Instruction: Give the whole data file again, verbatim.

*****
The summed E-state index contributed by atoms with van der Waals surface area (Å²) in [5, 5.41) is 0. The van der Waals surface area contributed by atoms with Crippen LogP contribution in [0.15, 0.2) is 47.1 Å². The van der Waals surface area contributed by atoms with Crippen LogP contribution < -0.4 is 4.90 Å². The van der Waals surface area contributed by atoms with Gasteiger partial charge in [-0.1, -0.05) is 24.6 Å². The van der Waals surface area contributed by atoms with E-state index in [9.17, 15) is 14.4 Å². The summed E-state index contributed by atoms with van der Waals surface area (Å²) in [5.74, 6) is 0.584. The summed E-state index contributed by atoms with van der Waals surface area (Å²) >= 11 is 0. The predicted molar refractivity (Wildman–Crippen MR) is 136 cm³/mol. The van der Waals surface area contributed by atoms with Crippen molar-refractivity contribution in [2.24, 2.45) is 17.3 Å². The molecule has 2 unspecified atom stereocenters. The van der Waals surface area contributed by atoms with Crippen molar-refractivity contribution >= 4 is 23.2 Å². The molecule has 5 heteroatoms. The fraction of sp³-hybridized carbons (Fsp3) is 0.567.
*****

The summed E-state index contributed by atoms with van der Waals surface area (Å²) in [5, 5.41) is 0. The van der Waals surface area contributed by atoms with Crippen LogP contribution in [0.15, 0.2) is 47.1 Å². The van der Waals surface area contributed by atoms with Crippen LogP contribution < -0.4 is 4.90 Å². The van der Waals surface area contributed by atoms with Gasteiger partial charge in [-0.1, -0.05) is 24.6 Å². The van der Waals surface area contributed by atoms with E-state index in [9.17, 15) is 14.4 Å². The summed E-state index contributed by atoms with van der Waals surface area (Å²) in [5.74, 6) is 0.584. The summed E-state index contributed by atoms with van der Waals surface area (Å²) >= 11 is 0. The predicted molar refractivity (Wildman–Crippen MR) is 136 cm³/mol. The van der Waals surface area contributed by atoms with Crippen molar-refractivity contribution in [2.24, 2.45) is 17.3 Å². The molecule has 2 unspecified atom stereocenters. The van der Waals surface area contributed by atoms with Crippen molar-refractivity contribution >= 4 is 23.2 Å². The molecule has 5 heteroatoms. The fraction of sp³-hybridized carbons (Fsp3) is 0.567.